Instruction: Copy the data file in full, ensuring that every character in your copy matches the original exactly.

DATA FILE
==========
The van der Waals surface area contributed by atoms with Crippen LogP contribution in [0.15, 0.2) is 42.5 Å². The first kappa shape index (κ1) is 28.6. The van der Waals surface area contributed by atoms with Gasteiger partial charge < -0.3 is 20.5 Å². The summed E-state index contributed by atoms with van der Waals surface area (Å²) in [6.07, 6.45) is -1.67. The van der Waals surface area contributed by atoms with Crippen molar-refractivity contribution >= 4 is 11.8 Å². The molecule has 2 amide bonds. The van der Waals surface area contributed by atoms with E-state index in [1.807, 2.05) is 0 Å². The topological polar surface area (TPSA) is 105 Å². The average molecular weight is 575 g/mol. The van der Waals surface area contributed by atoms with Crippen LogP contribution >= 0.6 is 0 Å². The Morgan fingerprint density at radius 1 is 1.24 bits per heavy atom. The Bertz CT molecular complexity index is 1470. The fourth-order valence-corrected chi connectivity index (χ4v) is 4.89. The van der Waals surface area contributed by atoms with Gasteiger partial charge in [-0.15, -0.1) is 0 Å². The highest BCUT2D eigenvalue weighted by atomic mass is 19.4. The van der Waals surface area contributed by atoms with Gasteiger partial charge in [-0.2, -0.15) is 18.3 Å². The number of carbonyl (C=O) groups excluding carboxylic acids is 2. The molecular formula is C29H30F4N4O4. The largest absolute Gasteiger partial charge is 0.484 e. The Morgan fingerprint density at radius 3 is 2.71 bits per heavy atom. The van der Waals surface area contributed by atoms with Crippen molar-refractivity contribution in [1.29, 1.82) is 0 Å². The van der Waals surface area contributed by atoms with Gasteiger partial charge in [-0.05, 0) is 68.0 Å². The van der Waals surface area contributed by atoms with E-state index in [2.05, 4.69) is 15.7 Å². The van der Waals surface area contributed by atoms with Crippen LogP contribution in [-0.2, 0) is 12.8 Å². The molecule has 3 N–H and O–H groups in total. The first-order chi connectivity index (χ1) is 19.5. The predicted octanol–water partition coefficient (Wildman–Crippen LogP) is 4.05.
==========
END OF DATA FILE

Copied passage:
The van der Waals surface area contributed by atoms with Crippen LogP contribution in [0.15, 0.2) is 42.5 Å². The first kappa shape index (κ1) is 28.6. The van der Waals surface area contributed by atoms with Gasteiger partial charge < -0.3 is 20.5 Å². The summed E-state index contributed by atoms with van der Waals surface area (Å²) in [6.07, 6.45) is -1.67. The van der Waals surface area contributed by atoms with Crippen molar-refractivity contribution >= 4 is 11.8 Å². The molecule has 2 amide bonds. The van der Waals surface area contributed by atoms with E-state index in [1.807, 2.05) is 0 Å². The topological polar surface area (TPSA) is 105 Å². The average molecular weight is 575 g/mol. The van der Waals surface area contributed by atoms with Crippen LogP contribution >= 0.6 is 0 Å². The Morgan fingerprint density at radius 1 is 1.24 bits per heavy atom. The Bertz CT molecular complexity index is 1470. The fourth-order valence-corrected chi connectivity index (χ4v) is 4.89. The van der Waals surface area contributed by atoms with Gasteiger partial charge in [-0.15, -0.1) is 0 Å². The highest BCUT2D eigenvalue weighted by atomic mass is 19.4. The van der Waals surface area contributed by atoms with Gasteiger partial charge in [-0.2, -0.15) is 18.3 Å². The number of carbonyl (C=O) groups excluding carboxylic acids is 2. The molecular formula is C29H30F4N4O4. The largest absolute Gasteiger partial charge is 0.484 e. The Morgan fingerprint density at radius 3 is 2.71 bits per heavy atom. The van der Waals surface area contributed by atoms with Crippen molar-refractivity contribution in [1.29, 1.82) is 0 Å². The van der Waals surface area contributed by atoms with Gasteiger partial charge in [-0.05, 0) is 68.0 Å². The van der Waals surface area contributed by atoms with E-state index in [2.05, 4.69) is 15.7 Å². The van der Waals surface area contributed by atoms with Crippen LogP contribution in [-0.2, 0) is 12.8 Å². The molecule has 3 N–H and O–H groups in total. The first-order chi connectivity index (χ1) is 19.5. The predicted octanol–water partition coefficient (Wildman–Crippen LogP) is 4.05.